Category Archives: Practical Suggestions

Practical Suggestions to Improve Your Trombone Playing #14

TromboneWhen tuning with the piano, be sure that you are warmed-up. Tune your B-flat with a B-flat minor triad on the piano. Don’t adjust the tuning slide a great distance when you are nervous prior to a performance. When in doubt, seek advice from your teacher. Remember, your primary tuning slide is in front of you. Also remember that you must change the tuning slide when you change from one ensemble to another.

Practical Suggestions to Improve Your Trombone Playing #13

TromboneIn selecting a solo, a rule of thumb is: Be able to sight read fairly well through the part in order to be able to perform it well at the concert of recital. Many players choose music that is much too difficult for them. Choose something challenging, yet something that is playable and enjoyable. Concentrate as much on the musical and stylistic elements as you do the technical. Above all ask for assistance when you have a problem. Play your solo for any who will listen.

Practical Suggestions to Improve Your Trombone Playing #12

TromboneWhen practicing a solo, mark phrases and sections, Isolate difficult parts and work each motive over and over. Do not think you can learn a piece by playing through and stopping where there is an error. When playing through a piece, go back to the problem spots and practice them. Next, connect the problem spots to the phrases around it. You now are sure that you have solved the problem.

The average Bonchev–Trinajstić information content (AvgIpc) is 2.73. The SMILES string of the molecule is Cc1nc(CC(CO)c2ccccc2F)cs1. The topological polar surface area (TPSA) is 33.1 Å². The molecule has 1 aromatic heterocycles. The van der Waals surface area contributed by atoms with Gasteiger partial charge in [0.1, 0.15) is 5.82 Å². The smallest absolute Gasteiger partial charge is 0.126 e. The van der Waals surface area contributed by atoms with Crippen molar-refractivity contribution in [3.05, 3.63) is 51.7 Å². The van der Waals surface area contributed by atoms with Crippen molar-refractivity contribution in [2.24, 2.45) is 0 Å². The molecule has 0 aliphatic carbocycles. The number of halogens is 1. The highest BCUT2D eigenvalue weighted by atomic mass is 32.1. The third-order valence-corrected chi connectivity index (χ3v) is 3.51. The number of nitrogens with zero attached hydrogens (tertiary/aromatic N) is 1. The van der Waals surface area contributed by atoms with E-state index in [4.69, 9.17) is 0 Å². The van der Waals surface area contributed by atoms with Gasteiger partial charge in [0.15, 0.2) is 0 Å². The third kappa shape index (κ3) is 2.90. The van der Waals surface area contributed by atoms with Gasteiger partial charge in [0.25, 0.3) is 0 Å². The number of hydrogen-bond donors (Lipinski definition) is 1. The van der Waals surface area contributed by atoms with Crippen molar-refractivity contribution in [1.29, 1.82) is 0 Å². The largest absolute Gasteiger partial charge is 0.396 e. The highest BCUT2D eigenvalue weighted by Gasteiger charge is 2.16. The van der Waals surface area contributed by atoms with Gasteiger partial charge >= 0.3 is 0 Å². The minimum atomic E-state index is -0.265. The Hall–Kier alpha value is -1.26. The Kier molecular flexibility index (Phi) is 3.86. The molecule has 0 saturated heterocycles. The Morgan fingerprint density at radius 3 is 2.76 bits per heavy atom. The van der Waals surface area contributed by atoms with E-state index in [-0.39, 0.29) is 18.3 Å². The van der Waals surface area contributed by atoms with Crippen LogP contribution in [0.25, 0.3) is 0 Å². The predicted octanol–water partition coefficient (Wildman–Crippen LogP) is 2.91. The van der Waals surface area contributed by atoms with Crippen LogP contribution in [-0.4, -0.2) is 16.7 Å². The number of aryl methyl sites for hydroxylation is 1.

The same process can be applied to memorizing a piece. Memorizing phrase by phrase using your ear, the “feel” of the part, and your intellect—internal vision of the page. Be sure that you have a mental vision of the beginning of each major section. Above all, practice with the music even when the piece is memorized. Memorize your music even if you plan to play from the part.

Practical Suggestions to Improve Your Trombone Playing #10

TromboneChoose music in different styles. Trombonists have to be able to play well in band, orchestra, jazz band, choral accompaniments, brass ensembles, trombone ensembles, etc. Don’t play the same style in every ensemble. Each one requires a different approach. When you are unsure about the sound and style the conductor desires, ask her/him. Try to adjust to the desired style and don’t be stubborn when you receive a suggestion. The conductor is trying to make you sound better.